, not horizontally - each slit is could be thought of as what you'd get by taking a knife and cutting from the top of the metal sheet down to the bottom. It's important to remember that the signal going out horizontally is already analog by the time the electron gun is hitting the slits, so the fact that the number of slits is not exactly the same as any of the SD or HD resolutions is not critical.
With slits, vertical resolution could in theory be whatever you want, based on the electronics - 480i, 720p, 1080i. As a practical matter, HD CRTs want to run in the range of 1080i, give or take - they aren't designed to "multi-sync" like the computer CRTs. If given a 1080i HD signal, I believe you really do get 1080i scan lines. 720p is converted to 1080i by the scaler. 480i is either converted by the scaler or line-doubled to 960i - note that this cannot add resolution where none exists, it's still only 480 discreet lines of information content.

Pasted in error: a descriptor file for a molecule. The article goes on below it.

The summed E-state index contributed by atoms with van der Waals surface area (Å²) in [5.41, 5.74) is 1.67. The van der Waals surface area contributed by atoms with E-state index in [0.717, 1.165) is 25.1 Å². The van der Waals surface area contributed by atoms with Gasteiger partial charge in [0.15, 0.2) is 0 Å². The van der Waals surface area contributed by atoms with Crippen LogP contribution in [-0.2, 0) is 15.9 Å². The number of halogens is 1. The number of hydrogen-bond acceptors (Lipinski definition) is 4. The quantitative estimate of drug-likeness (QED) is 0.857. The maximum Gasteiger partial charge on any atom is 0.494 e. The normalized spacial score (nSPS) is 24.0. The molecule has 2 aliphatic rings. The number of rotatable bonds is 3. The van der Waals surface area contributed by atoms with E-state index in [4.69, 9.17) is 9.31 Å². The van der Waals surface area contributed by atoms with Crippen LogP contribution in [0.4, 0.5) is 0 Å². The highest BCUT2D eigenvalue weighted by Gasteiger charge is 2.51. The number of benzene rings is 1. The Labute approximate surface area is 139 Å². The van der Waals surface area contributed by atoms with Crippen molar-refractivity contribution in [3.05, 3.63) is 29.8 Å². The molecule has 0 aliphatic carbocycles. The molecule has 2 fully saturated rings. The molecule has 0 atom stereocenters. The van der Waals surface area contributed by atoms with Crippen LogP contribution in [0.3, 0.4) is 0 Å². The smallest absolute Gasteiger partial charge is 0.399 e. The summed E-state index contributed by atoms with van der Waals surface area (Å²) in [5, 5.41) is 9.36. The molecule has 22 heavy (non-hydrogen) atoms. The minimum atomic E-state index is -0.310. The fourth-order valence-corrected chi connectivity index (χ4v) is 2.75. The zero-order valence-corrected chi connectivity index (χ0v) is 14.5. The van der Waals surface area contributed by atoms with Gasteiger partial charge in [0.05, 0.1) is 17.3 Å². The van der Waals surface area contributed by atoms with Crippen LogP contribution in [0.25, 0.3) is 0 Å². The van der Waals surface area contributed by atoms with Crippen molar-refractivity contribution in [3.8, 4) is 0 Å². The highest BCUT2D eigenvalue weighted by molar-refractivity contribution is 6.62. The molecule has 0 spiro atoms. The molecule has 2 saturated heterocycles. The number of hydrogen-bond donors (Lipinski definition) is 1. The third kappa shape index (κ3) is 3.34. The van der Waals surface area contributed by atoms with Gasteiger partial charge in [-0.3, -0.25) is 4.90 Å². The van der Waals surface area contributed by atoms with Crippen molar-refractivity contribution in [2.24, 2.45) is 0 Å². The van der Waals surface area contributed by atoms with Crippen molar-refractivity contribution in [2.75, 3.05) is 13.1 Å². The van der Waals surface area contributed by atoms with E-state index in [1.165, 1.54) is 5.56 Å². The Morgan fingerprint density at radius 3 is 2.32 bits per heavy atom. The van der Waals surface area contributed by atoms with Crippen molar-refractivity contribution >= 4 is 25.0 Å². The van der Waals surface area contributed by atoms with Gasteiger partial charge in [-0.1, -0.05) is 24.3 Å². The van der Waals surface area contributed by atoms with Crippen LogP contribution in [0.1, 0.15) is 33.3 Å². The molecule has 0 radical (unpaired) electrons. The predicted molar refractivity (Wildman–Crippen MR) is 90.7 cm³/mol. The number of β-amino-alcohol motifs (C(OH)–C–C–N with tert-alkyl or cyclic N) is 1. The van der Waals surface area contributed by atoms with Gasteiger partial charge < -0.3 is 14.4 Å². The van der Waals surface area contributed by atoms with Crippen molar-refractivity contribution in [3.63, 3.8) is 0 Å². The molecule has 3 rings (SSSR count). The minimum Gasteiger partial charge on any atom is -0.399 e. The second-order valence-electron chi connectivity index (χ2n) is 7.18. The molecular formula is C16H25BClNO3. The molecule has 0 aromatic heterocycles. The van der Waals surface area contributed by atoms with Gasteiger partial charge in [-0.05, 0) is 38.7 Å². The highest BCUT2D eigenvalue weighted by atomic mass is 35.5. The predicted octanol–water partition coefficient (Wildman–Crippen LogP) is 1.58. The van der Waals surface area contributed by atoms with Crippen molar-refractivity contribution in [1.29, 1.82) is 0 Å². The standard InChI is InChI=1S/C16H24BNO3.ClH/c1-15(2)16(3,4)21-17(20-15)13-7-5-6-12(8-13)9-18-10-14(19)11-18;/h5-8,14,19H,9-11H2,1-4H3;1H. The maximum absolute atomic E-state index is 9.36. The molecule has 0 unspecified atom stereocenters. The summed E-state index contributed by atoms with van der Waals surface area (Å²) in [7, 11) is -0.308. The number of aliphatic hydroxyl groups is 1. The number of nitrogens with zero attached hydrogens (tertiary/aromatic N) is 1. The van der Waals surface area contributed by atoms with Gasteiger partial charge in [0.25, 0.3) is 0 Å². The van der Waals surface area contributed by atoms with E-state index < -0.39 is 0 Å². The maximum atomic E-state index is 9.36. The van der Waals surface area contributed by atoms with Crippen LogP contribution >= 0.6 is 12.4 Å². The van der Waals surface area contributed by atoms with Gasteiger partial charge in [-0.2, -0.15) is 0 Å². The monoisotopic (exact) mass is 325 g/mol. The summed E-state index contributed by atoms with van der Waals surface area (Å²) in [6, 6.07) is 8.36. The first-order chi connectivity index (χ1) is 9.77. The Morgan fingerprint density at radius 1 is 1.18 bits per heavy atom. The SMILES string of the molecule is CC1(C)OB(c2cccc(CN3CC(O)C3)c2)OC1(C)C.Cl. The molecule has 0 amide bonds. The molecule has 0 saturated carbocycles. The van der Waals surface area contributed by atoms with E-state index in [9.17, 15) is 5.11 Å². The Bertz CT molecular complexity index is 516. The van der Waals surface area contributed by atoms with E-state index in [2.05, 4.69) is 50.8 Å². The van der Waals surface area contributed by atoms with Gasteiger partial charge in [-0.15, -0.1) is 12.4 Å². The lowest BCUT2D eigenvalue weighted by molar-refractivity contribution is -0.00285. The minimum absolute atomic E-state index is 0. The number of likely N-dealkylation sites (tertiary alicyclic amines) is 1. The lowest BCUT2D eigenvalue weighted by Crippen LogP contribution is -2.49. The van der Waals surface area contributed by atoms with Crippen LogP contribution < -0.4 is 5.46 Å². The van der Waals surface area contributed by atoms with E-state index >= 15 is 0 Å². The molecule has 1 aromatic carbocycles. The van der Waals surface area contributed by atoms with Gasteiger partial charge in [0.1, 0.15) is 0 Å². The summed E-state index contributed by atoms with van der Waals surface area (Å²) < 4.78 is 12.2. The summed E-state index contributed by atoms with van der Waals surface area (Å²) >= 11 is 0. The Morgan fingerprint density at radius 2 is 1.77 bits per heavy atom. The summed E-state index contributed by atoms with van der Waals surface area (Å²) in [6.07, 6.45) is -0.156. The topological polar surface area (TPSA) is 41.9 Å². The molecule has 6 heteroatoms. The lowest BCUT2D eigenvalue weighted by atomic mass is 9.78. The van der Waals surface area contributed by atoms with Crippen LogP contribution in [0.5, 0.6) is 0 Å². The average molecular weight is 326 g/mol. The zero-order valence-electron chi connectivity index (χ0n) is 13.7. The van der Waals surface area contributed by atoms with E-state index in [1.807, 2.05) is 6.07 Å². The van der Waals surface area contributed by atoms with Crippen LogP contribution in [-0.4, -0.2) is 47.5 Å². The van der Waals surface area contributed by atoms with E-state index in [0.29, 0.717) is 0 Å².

So, let's review: given a 1920x1080i signal, my CRT will display all 1080i vertical scan lines, but the horizontal 1920 pixels will be converted to an analog waveform and somewhat degraded by the 853 slits they must pass through. Someone with an XBR960 would see somewhat less degradation from their 1400 slits. Given a 640x480i SD or analog signal, my set will line-double it up to 960i, but of course it still only has 480 actually different scan lines of information, right? The 640 pixels will be converted to an analog horizontal waveform and not greatly degraded by the 853 or 1400 slits they pass through.
It's subjective, but I think HD looks wonderfully detailed on my HS CRT. Some "loss" of resolution horizontally doesn't seem to matter; remember that the number of slits doesn't dictate what you can resolve because the spot size of the electron gun also matters. I can see a dramatic difference between finely-detailed HD pictures and digital SD. Another subjective judgement, I think SD digital and analog NTSC look better on my CRT than on the 1400-slit super-fine-pitch tube; I think that's because the SFP tube makes the flaws of SD too readily apparent. Note that owners of 42" plasmas don't seem bothered by having only 1024 horizontal pixels, and in their case, with a fixed-pixel display, there is no
ability to render partial pixels and/or share pixels, other than what the scaler can do.